Southern Forest Irrigation Scheme CEO Jeremy Bower with plans for the pipeline
It promises water security in a drying climate and millions of dollars in export earnings to the region, so why are so many farmers around Manjimup so opposed to the Southern Forest Irrigation Scheme?
According to the scheme’s CEO, Jeremy Bower, the opposition is mainly coming from West Manjimup farmers concerned that their water is moving from West to East and it’s all based on misinformed scaremongering.
The scheme proposes to dam a tributary of the Donnelly River to create a 15 gigalitre reservoir.
Water from that will be pumped down a 250-kilometre pipeline to the 74 farm business members to use on their land.
It’s a big local project worth approximately $80 million. 15 gigalitres is the size of 6,000 Olympic Pools, or enough to fill the MCG right to the top 10 times over.
290 hectares of land will be cleared for it, most for the reservoir, the rest for the pipeline. That’s roughly the area of 14-and-a-half MCG’s.
However, Mr Bower says that the scheme has been carefully designed by experienced hydrologists in the Department of Water and caters for environmental flows.
“They’ve done the requisite modelling and monitoring and we have to trust career scientists. This is their job to understand the hydrology of catchments in the southwest – the tried and true methodology across Western Australia,” Mr Bower said.
“Their modelling is done out to 2050 and looks to wet, dry and medium scenarios, so we are confident because the modelling allows for dry years and for a drying trend,” he said.
“The allocation itself is that they first cater for the Donnelly river’s environmental flows, then the licenses that are already allocated in the district and then the scheme.”
He said that the dam site was chosen because it has been previously logged and was now mainly regrowth with some older trees.
However, Manjimup farmer, John Kilrain, says the Department of Water’s modelling is all wrong and the Department hasn’t admitted it.
“The Department of Water is clueless and all the farmers have had a gutful,” he said
He claims that for the last 10 years the 15 gigalitres the scheme needs hasn’t existed and there are easier and cheaper ways to supply the water.
He doesn’t trust the Department’s scientific work and says the peer review of the proposal was sent to an Eastern States environmental science firm who don’t know the area.
Mr Kilrain proposes an alternative scheme using unallocated water that he says would cost just $5-10 million.
He thinks the Southern Forests Irrigation Scheme is a water grab and the start of a water trading scheme.
“Water investment companies are ready to pounce,” he said.
It’s a claim that’s vehemently rejected by Mr Bower.
Members of the co-operative which owns the Southern Forest Irrigation Scheme can only trade water to other scheme members, he said.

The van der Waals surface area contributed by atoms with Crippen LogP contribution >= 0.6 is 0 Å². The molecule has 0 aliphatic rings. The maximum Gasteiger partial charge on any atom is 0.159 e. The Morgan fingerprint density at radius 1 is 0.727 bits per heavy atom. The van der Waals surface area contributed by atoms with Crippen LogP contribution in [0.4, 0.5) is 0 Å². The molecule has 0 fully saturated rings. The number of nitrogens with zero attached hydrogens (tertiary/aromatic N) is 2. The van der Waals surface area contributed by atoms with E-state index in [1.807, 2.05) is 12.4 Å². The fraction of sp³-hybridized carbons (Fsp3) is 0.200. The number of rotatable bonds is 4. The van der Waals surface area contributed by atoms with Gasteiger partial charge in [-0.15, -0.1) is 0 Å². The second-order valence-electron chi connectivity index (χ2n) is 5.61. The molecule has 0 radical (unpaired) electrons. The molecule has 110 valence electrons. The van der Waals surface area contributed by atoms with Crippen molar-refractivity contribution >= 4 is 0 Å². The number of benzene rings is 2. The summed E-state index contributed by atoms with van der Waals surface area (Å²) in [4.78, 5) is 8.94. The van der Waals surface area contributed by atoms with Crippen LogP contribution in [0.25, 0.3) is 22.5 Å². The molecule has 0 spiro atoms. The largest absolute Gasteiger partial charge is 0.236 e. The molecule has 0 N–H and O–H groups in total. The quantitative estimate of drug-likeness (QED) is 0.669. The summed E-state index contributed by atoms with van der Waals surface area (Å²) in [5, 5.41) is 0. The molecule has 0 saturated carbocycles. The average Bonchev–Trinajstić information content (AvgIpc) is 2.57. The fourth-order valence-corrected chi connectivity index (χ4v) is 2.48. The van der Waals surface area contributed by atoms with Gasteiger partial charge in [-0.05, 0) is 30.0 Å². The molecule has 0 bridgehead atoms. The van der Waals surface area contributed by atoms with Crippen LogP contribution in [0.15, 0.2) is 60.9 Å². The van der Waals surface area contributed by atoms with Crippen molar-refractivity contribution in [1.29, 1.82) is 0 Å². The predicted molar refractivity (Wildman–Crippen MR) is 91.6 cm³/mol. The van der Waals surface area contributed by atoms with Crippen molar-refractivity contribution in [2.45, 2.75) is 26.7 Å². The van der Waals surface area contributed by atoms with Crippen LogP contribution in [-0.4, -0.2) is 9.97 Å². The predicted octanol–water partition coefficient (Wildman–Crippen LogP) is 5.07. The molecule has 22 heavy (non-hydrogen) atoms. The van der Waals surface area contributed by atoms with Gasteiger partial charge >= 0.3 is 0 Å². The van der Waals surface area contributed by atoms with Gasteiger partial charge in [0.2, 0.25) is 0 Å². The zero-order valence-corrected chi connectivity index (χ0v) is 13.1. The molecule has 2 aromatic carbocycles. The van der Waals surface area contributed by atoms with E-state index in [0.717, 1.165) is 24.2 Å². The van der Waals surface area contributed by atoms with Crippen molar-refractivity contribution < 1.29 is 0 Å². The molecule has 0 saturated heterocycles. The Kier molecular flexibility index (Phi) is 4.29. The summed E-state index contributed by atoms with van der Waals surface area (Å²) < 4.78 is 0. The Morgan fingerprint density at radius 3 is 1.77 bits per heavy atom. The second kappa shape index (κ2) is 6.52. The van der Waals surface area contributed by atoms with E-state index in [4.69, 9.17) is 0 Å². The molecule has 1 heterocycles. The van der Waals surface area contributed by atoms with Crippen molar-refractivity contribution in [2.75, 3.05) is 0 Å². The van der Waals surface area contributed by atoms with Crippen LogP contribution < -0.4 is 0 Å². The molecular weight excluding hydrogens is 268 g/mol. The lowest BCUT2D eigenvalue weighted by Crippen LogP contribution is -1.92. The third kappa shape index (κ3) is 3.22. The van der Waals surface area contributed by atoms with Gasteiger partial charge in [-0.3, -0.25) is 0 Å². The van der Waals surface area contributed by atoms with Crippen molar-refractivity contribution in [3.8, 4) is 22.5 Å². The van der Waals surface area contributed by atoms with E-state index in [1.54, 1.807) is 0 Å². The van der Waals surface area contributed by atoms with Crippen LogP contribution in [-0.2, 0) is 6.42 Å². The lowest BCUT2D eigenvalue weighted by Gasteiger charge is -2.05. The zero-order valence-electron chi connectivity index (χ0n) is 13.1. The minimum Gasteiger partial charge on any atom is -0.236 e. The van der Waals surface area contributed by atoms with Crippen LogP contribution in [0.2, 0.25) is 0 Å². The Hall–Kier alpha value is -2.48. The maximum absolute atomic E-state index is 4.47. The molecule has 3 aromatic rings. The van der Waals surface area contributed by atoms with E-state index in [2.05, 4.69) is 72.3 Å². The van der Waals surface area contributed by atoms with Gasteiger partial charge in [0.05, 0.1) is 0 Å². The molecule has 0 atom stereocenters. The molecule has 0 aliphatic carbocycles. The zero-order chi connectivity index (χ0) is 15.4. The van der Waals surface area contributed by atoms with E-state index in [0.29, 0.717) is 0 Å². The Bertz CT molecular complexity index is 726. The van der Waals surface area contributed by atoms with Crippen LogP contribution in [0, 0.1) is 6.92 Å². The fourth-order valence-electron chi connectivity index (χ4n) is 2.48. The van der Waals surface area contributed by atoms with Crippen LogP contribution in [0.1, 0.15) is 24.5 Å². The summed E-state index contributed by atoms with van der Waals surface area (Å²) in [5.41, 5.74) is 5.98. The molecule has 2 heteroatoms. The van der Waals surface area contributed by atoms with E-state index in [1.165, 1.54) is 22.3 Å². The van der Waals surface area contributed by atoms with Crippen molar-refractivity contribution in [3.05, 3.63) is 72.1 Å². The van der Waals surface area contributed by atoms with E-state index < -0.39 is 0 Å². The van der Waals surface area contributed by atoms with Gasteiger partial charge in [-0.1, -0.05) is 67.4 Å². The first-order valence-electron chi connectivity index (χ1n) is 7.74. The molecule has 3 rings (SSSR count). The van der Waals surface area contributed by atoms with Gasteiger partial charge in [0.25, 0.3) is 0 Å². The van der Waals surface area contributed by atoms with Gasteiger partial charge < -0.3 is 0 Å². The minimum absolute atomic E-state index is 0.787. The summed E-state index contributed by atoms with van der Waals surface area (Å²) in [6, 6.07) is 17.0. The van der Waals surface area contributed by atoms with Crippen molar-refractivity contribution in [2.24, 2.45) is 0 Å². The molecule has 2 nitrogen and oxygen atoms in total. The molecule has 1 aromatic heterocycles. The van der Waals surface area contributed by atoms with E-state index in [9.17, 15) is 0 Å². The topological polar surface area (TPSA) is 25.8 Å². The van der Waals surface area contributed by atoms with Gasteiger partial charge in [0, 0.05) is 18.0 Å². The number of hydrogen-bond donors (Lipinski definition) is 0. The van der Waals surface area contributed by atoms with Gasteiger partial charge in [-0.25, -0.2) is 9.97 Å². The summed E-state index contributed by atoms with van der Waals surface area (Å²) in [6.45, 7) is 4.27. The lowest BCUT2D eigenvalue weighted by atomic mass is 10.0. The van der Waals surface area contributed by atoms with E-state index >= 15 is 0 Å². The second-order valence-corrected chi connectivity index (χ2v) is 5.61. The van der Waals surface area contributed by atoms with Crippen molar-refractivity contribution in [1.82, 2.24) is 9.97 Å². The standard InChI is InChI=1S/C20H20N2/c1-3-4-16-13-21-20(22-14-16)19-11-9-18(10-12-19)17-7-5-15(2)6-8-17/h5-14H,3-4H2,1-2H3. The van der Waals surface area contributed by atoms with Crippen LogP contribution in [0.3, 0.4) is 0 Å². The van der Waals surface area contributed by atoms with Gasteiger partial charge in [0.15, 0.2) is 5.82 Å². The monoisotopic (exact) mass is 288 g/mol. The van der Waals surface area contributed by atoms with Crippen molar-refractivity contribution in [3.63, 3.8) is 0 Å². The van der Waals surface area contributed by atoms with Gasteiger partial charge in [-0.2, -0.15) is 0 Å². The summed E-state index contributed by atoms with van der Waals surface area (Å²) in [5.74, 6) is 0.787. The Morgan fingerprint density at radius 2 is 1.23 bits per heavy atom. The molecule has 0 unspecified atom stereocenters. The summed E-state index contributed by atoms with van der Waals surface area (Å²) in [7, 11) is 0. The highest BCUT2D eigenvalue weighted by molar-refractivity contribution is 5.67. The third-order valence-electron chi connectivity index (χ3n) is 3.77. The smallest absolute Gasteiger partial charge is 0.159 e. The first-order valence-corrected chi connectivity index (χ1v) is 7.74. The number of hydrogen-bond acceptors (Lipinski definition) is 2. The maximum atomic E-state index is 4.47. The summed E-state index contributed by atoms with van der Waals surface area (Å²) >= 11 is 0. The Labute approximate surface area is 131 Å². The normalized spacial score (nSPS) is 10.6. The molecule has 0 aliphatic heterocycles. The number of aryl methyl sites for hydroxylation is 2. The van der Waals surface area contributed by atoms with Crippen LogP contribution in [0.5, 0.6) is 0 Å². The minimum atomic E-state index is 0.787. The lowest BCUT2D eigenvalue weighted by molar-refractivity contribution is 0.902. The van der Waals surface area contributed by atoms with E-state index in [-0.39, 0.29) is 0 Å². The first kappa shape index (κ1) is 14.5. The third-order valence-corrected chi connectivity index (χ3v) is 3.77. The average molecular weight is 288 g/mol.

To become a member of the scheme you have to be a landholder or lessee.
“If you sell your farm or your lease comes up, then you’re no longer eligible to be a member, therefore you’re no longer eligible for a water entitlement,” he said.
“There’s no situation where a company can just come in and buy and sell water.”
He said the rules were firm and had been formed by Co-operatives WA.
Because it’s a controlled, limited internal market, he said it wasn’t possible to alter the price of water outside the scheme.
He also claims it’s a more efficient and sustainable use of water, with minimal waste.
“This system is much more efficient because we’re only pumping what is to be used and if one farmer, for whatever reason … he doesn’t need water … he can trade it upstream or downstream to another farmer, so it’s always used to its best use, it’s not wasted.
He stressed that that’s more sustainable than the current system.
Mr Bower counters that there are no details or costings for Mr Kilrain’s alternate scheme, and it has ownership issues.
It’s not just local farmers opposing the scheme. The Greens are up in arms too.
Greens MLC Diane Evers claims the land clearing will have a significant impact on threatened ecological communities and disturb Aboriginal heritage sites.
She also claims a small number of farmers are getting a big benefit from a project which will be largely government funded.
State and Federal governments will be contributing approximately $58.8 million towards it.
She also criticises the decision-making process that led to its development.
However, Mr Bower claims hundreds of people were consulted since 2013-14, with meetings on farms and around Manjimup.
Local Member, Terry Redman MLA, supports the project and took it through Cabinet when he was in government and the Minister responsible.
“I absolutely recognise that there are tensions, particularly between the west Manjimup area who hold the view that the scheme is taking water that might otherwise be available to them, but the Department of Water has fundamentally refuted that,” Mr Redman said.
“Water is the new gold … one of the things that’s created the tension is the price of avocados, avocados went up and so people made a lot of money out of avocados, so everyone wanted to get into the avocado game, they went to get some water and an allocation, and it wasn’t there,” he said.
He said that demand for water has created widespread problems across the region.
He stressed that all farmers had the opportunity to be a part of the scheme and that those in it are mainly family farms, rather than corporations.
The plan is now going through a Public Environmental Review process with the Environmental Protection Authority.